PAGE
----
The selector 200 is divided into a rectangular upper chamber 215 having an upper facia 218, a pair of parallel side walls 213a, a transverse upper member or spacer 218, and a transverse lower member or spacer 217a, and into a plurality of longitudinally-extending, parallel lower channels 216 connected to the lower wall 217a of the upper chamber 215 through apertures 215a. The lower channels 216 may be provided, as shown in the drawings, by a series of spaced-apart, longitudinally-extending channels 217 projecting upwardly from the base 211 to the cover 214 and preferably formed by injection molding of the base, end walls and side walls. The channels 217 are defined by upper wall 220, and enclose channels 216 by means of spaced-apart side walls 221 and bottom wall 222. On the other hand, while not shown, the channels 216 may be formed by spaced-apart, inner, shaped blocks, similar in shape to channels 217 to define channels 216. In any event, the upper portions of channel 217 (in their equivalent blocks) are formed with rounded-off corners 219 at apertures 215a to permit unhindered access to the channels 216. In addition, unhindered access is provided by rounded-off corners 219a at the intersections of side walls 213a and floor 217a, the rounded-off corners 219a being of approximately the same diameter as that of the balls.

Within upper chamber 215 is a plurality of balls (not shown) which are equal in number to the larger set of elements, e.g., numbers. For example, if the selection is to be made from thirty-six (36) numbers, there will be a total of 36 balls. A smaller discrete number of balls equal to the smaller set of elements, e.g., numbers, have a significantly different appearance from the rest of the balls. For example, if the selection is to be of six (6) from thirty-six (36), six balls will be black colored, while the remainder of the balls will be silver colored. It is preferred that the balls be ball bearing balls, since they are durable, inexpensive, and readily available.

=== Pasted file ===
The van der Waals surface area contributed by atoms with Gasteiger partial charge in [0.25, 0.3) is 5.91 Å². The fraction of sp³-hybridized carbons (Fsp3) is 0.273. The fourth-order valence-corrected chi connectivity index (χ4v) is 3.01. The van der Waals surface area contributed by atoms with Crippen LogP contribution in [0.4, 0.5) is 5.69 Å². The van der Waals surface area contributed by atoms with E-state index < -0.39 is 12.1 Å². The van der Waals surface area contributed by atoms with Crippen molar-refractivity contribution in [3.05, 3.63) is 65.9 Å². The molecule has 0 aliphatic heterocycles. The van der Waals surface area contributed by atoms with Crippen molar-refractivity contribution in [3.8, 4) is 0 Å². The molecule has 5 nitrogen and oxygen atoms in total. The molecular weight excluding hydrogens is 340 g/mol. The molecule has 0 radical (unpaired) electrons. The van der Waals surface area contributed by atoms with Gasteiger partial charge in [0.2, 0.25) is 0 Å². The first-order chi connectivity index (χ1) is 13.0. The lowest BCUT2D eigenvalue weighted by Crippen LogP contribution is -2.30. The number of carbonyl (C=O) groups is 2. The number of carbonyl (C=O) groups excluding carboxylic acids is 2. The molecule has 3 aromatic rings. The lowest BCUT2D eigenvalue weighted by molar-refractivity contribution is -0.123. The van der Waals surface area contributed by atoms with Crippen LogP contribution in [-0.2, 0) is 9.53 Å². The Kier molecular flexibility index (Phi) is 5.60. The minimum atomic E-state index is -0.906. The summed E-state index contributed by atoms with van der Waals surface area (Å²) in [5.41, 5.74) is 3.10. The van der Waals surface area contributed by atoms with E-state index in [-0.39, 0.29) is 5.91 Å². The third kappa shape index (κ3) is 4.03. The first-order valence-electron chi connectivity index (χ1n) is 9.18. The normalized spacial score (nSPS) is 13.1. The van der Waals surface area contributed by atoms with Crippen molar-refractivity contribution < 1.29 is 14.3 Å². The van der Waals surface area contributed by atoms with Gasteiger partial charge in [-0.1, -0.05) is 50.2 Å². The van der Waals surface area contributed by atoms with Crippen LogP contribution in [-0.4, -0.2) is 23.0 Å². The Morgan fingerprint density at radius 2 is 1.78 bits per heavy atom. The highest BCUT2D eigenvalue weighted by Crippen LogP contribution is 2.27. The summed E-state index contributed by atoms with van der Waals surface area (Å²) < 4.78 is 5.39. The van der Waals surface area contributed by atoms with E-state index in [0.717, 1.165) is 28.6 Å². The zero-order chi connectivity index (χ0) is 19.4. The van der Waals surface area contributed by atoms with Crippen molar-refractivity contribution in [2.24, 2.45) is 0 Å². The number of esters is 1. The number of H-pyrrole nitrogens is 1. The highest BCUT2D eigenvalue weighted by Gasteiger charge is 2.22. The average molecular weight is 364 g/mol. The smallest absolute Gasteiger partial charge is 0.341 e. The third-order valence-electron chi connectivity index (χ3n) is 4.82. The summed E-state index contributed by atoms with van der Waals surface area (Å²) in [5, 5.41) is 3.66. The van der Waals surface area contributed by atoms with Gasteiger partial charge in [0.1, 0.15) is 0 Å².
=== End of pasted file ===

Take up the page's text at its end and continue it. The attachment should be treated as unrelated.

The channels 216 are numbered with consecutive spaced-apart different indicia, namely, 1-9 in the first row, 10-19 in the second row, 20-29 in the third row, and 30-39 in the fourth row. There are no indicia on the fifth spacer. As shown, and to balance the rows, the first (or left hand) channel is provided with a lower block 225 to allow only nine balls into that first channel.

OPERATION OF PREFERRED EMBODIMENTS

(i) Operation of Embodiment of FIGS. 1-6

In use, the chance selector 10 is shaken and the balls allowed to fall at random by gravity into the channels 16. The six numbers to be selected are those occupying the indicia areas in the channels opposite to the block balls.

While dimensions are a matter of wide variance, in the embodiment shown in FIGS. 1-6, the overall dimensions are 41/4"21/4". The lower transverse spacer is 1/4" wide, the lateral longitudinal spacers are each 7/16" wide and the intermediate longitudinal spacers are each 15/32" wide, providing three channels 3/16" wide. The upper chamber is 11/2" high.

(ii) Operation of Embodiment of FIGS. 7-12

In use, the chance selector 100 is shaken and the balls allowed to fall at random by gravity into the channels 116. The six numbers to be selected are those occupying the indicia areas in the channels opposite to the black balls. Twenty balls are permitted into the left hand channel, while only nineteen balls are permitted into the right hand channel.